Virgin Atlantic To Operate 100 Percent SAF Trans-Atlantic Flight

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If three other countries agree, a Virgin Atlantic flight will cross the pond from Heathrow to JFK using only sustainable aviation fuel on Nov. 28. ┬áThe U.K.’s Civil Aviation Administration has approved the flight, citing numerous tests and studies that indicate SAF is a safe and more climate-friendly alternative to Jet A. “As the U.K.’s aviation regulator, it’s important that we safely enable the industry to embrace more sustainable practices and push the boundaries of what’s possible to create a greener aviation industry,” CAA chief executive Rob Bishton said.

The airline will use a Boeing 787 powered by Trent 1000 engines on the flight, and the CAA spent a month running SAF on a test bed engine. The CAA is also partially funding the program. For the flight to proceed, the CAA and Virgin have to convince Ireland, Canada and the U.S., all of which will host the Dreamliner in their airspace, that the flight will be safe. Current rules allow a maximum 50/50 mix of SAF and jet fuel for commercial flights, and specific permission to waive that requirement will be necessary. Virgin Atlantic CEO Simon Weiss says he has no doubts that SAF will be successful and urged the government to foster the development of an SAF supply chain in the U.K. “We know that if we can make it, we can fly it,” Weiss told a news conference on Monday.

Russ Niles
Russ Niles is Editor-in-Chief of AVweb. He has been a pilot for 30 years and joined AVweb 22 years ago. He and his wife Marni live in southern British Columbia where they also operate a small winery.

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8 COMMENTS

  1. It’s either compliant or it’s not…

    I find it disturbing that it’s seen as morally and ethically laudable to test technologies on the involuntarily participating public as long as the end goal aligns with the correct viewpoint. Trampling environmental impact reviews in pursuit of alternative energy, driverless cars tested on public roads without safety drivers and for this, a planeload of paying customers who I am guessing will not be given the option to avoid the test.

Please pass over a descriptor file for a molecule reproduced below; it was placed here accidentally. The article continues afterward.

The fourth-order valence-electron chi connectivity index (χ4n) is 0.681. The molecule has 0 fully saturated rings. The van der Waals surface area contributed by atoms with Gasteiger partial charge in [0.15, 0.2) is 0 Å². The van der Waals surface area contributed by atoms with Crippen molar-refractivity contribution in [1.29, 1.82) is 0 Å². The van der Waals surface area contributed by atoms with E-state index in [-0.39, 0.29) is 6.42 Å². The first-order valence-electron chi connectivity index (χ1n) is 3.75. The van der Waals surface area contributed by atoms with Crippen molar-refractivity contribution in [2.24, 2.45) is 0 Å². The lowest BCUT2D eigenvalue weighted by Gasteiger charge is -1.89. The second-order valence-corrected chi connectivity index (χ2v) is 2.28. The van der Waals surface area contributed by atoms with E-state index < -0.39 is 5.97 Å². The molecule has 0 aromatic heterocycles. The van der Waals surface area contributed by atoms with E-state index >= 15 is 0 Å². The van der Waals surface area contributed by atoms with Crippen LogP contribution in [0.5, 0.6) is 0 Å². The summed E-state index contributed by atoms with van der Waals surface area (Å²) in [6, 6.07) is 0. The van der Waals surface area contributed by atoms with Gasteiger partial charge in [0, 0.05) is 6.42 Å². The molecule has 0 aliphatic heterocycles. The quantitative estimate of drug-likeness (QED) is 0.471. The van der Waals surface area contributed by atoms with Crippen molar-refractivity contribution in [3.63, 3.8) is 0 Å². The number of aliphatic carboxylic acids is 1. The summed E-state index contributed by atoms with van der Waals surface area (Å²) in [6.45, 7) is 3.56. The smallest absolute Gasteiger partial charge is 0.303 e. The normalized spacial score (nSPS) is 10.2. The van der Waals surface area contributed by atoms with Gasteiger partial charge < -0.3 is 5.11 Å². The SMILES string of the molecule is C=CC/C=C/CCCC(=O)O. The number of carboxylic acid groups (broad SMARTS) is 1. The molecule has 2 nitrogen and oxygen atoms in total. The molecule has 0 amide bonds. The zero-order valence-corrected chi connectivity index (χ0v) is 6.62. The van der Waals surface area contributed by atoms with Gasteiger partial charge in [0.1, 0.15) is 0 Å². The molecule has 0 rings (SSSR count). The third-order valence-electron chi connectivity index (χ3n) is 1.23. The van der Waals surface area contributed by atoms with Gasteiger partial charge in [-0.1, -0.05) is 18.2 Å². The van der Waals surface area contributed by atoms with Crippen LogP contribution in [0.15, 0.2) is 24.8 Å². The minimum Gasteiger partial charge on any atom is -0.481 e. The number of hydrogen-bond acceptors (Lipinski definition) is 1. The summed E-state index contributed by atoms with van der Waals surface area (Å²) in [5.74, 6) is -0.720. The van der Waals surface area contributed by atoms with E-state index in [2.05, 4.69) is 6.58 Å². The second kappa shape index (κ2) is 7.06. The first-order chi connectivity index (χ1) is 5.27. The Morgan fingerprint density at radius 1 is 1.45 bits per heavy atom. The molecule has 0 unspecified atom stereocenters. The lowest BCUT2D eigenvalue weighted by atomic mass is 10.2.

I have no objection to the introduction of greener tech, only that it jumps all the same regulatory hurdles with the same integrity as other less virtuous tech.

    Extending the logic, I expect the loosening of paying passenger restrictions for all experimental acft types proven with engineering reviews, fleet hours and a month of testing.

    • My thoughts exactly. I would assume the lawyers for Virgin are having a fit. What does their insurance carrier have to say? Will their be full disclosure in advance for the paying public?

      Additionally, is SAF really all that more climate friendly or is it just virtuous because it isn’t derived from the evil fossil fuel industry?

      • In the “NORMAL” aviation world, certifying national officials require extensive tests–WITHOUT PAYING PASSENGERS. This publicity stunt makes a mockery of the careful procedures used for years in certifying aircraft, parts, fuels, and procedures–all in the name of “Political Correctness.”

        What NEXT–“Flights crewed 100% by pilots with medical waivers?” “Aircraft maintained 100% by mechanics that have prison records?” “Air traffic control towers manned 100% by dyslectic controllers?” ALL IN THE NAME OF POLITICAL CORRECTNESS.

        The FAA requires a passenger warning on homebuilt aircraft and light sport aircraft, (AC 45-4) stating that “THIS AIRCRAFT WAS MANUFACTURED IN ACCORDANCE WITH (Light Sport/Experimental) AIRWORTHINESS STANDARDS AND DOES NOT CONFORM TO STANDARD CATEGORY AIRWORTHINESS REQUIREMENTS.”

        Perhaps the FAA should require the airline seeking publicity to display that warning on the ticket each passenger buys–and at each seat. I would avoid an airline that puts publicity and “PC Correctness” over passenger safety.

  2. There is no question that, properly manufactured, SAF is equal to, and in some ways, superior to petroleum jet (eg. zero residual sulfur). The question is not whether SAF is safe to use at 100%, but whether the world can produce enough SAF to make a dent in jet fuel consumption. Also, can they do so without competing with food crops for land use? I wouldn’t be too concerned about using paying passengers as lab rats for the SAF flights. All of the airlines and the various FAA equivalents in other countries have been testing the fuel’s viability for a long time. I’m sure that Virgin Atlantic will make a lot of hoopla and press coverage about this project for good PR coverage.

  3. Completely agree about scale and competition for resources i.e. more land cleared (more rainforest burned anyone?) and water consumed vs food production…it’s a “do something” sideshow.

    My point on demonstration waiver with paying pax is that there are many experimental aircraft (exhibition, homebuilt, etc) that could say the same thing in ref to demonstrated safety, but since we’re not wrapped in the same virtuous cause, no regulations will be waived in our case…and I see this shortcut repeated for many other issues as long as the cause justifying is gathering “righteous” campaign donations and votes.

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